As far as the medical community is aware, having a scan does not cause any harm to you or your baby. It is also a painless process for the mother. However, if there are potential problems you may be offered other tests that have higher risks. Your maternity team will discuss the details of your case and the risks involved, which can sometimes include miscarriage. In other situations, you would just be advised and supported in hearing about a potential issue which needs no further action until birth.
Whatever happens, it is a good idea to be prepared for the possibility that scan results can have many repercussions. Some parents would prefer to wait until birth to find out the health of their child. Remember this is a normal hospital investigation. It is highly unlikely you will get bad news but make sure you only bring people who you would want by you if the situation did arise.
If you have any doubts or more questions chat it through with your maternity team and decide what is best for you.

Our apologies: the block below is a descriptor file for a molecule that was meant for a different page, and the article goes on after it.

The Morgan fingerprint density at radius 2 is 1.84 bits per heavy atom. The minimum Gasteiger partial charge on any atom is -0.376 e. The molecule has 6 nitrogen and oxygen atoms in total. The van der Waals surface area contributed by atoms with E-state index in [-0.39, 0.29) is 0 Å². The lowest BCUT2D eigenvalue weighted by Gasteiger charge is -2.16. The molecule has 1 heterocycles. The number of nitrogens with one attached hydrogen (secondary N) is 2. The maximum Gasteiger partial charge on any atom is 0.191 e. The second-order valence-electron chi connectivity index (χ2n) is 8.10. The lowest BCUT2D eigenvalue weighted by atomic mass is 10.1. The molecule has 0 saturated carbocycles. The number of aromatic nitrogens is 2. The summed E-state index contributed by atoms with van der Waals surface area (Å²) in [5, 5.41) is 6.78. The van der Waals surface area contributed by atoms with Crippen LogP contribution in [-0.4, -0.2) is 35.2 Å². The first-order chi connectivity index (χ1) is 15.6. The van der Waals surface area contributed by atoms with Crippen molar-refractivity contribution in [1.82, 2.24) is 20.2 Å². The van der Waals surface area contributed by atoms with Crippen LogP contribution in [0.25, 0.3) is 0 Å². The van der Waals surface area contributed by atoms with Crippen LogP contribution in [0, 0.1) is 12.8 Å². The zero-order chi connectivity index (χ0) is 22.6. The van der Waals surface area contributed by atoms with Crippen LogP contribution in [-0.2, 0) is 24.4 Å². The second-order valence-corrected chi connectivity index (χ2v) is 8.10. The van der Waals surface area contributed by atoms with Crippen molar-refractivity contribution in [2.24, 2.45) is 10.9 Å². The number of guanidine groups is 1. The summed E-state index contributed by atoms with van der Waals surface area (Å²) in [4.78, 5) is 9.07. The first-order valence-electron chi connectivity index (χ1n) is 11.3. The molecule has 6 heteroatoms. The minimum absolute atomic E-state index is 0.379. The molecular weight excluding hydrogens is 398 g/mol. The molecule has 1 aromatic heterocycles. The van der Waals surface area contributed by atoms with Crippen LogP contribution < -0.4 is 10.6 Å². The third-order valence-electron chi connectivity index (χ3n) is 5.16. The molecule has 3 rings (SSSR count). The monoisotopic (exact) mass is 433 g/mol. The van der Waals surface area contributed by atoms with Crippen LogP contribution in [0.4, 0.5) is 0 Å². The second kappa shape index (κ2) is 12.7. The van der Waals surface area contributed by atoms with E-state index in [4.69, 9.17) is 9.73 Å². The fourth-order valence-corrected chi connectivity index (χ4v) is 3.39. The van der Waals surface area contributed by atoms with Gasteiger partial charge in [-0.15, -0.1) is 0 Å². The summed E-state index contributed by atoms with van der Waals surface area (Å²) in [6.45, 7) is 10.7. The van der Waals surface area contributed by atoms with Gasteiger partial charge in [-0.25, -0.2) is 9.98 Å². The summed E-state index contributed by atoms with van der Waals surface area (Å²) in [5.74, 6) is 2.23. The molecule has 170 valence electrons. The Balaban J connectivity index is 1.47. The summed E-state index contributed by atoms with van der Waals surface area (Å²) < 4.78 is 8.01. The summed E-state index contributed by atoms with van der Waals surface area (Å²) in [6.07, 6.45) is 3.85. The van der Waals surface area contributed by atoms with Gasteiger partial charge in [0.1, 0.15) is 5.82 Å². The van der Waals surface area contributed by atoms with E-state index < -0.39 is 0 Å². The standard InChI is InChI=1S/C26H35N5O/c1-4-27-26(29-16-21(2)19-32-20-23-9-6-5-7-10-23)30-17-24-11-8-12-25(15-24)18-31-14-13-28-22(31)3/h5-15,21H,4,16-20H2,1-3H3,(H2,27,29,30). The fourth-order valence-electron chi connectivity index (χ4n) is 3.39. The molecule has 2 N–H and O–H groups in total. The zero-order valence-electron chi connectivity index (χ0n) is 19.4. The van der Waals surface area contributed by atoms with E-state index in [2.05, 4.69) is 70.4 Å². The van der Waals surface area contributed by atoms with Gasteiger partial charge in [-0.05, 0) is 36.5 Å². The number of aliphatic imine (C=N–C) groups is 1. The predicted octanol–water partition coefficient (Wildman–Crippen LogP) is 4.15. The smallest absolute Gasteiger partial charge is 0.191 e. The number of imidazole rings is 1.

Learning The Sex of Your Baby (good or bad?)
Another big decision that modern technology has brought to parents is whether to find out the gender of your child before it is born. Despite popular conception, you should be aware that the results are not always accurate as the position of the child in the womb can sometimes obscure areas that are vital to identifying the gender.
It seems to be more common for parents to find out especially if they want to design the nursery or decide on the baby’s name. However, there is definitely a strong party who do not want to know. For many this is because they want the surprise or to experience the moment as it has been felt throughout human history.
Traditionally, in the past many people wanted to prepare the nursery or wardrobe of their child in ‘suitable’ colours. However, this is no longer expected and many parents embrace the opportunity to have a gender neutral attitude from the very start.
Whatever you choose, you will come across many like-minded people. Plus, it is all exciting and whether you know the gender of your child or not it is going to be one of the most exciting days of your life when you are handed your child for the first time.
What Is The Difference Between 3d And 4d Ultrasound?